Year to fix
Just wanted to share this code snippet for everyone to laugh at that is from a project i had been working on for about 6years. I take full responsibility for it considering it was entirely coded by me as a pet project
Please bear in mind that when i originally wrote this i had zero formal training in any programming language and was completely self taught.
The first two comment lines are not dated, and i believe were originally added in 2002.
// Please DO NOT ask me HOW this works.. i don't know... it just does....
// That'll teach me for not putting comments in when i had the chance.
// Thursday, 29 May 2003 8:09:02 PM -- Had another look at the code... still can't figure out how it works.....
// Saturday, 15 May 2004 8:00:00 PM -- Changed window.cpp to use Direct3D
// Saturday, 15 May 2004 9:13:00 PM -- Had another look. FIGURED IT OUT!!
// difx and dify are the distance of the mouse from the top left of the box (origin)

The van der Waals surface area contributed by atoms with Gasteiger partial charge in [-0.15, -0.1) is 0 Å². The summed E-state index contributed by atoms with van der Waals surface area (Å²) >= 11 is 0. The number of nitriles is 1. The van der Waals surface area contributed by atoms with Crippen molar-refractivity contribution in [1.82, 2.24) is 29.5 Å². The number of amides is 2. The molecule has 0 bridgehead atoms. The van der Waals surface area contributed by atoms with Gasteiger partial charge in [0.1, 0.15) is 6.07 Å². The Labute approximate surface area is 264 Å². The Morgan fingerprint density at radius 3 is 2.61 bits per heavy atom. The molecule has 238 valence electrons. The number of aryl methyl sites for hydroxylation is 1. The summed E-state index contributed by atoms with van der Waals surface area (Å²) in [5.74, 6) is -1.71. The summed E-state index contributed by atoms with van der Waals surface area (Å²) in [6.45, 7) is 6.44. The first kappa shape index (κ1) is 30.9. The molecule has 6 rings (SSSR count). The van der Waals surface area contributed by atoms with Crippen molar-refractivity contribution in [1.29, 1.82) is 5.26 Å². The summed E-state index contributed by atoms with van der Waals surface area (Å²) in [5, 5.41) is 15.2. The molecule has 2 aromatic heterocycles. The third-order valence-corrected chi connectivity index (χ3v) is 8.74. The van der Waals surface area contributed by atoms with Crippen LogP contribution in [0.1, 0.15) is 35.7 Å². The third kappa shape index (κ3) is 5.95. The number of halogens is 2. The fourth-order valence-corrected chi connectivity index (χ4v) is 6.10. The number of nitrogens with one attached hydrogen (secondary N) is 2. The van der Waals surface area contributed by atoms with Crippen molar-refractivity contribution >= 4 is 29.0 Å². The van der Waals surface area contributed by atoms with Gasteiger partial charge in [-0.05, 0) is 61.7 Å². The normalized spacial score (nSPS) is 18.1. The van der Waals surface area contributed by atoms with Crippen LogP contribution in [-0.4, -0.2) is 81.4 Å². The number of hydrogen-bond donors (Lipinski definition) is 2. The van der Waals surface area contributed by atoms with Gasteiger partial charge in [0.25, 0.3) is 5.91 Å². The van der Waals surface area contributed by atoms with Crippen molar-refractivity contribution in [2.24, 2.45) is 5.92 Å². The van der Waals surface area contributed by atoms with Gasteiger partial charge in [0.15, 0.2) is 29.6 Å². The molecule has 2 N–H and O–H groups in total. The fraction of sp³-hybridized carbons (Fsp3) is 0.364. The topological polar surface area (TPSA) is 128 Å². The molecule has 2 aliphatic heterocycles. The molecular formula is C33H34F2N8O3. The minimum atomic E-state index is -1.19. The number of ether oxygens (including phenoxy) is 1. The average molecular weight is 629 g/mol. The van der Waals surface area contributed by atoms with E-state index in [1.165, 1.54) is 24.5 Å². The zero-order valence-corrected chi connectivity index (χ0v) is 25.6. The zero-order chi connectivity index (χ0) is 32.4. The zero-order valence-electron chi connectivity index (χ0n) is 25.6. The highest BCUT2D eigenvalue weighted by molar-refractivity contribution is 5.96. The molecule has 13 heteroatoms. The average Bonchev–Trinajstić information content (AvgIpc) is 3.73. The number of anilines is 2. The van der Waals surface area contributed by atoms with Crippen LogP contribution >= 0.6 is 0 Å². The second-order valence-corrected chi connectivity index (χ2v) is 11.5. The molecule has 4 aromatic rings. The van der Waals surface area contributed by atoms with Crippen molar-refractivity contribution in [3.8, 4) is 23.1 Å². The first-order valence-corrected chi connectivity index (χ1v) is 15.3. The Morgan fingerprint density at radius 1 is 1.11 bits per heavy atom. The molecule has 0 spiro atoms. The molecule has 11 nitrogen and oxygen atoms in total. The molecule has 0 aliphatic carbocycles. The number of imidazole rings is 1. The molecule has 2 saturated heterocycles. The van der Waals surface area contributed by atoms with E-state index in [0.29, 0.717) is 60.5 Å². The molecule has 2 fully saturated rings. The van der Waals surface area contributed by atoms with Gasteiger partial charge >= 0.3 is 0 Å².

// The mouse must be kept this distance at all times when it is first clicked on the title bar.
// And so we ensure we move it by taking the distance off the current mouse position and
// setting the box the current mouse minus the difference.
// The two variables savedmx and savedmy just allow the function to figure out
// if the mouse has moved from the last call, used to optimize speed.
// Saturday, 15 May 2004 9:26:00 PM -- HAH!! I just realized the code is crap and i took out a whole chunk
// and now it works perfectly
// Move the window to follow the mouse
int newx = x - difx;
int newy = y - dify;
// OBSELETE CODE - DOES NOTHING!!!
/*if (savedmx != x) // Moved mouse to the right or left
difx = x - difx;
newx = difx;
if (savedmy != y) // Moved mouse up or down
dify = y - dify;
newy = dify;
windowMove(newx, newy); // Window is moving!
savedmx = x;
savedmy = y;
//difx = x - bbox.left;
//dify = y - bbox.top;
Tarn Adams, is that you?
It happens all the time when I code on beer ...
Handling pixel co-ordinates and complicated-shared-state-n:m-producer-consumer-thread-mutexes/events are both things that really shouldn't, but apparently often are, solved using trial-and-error.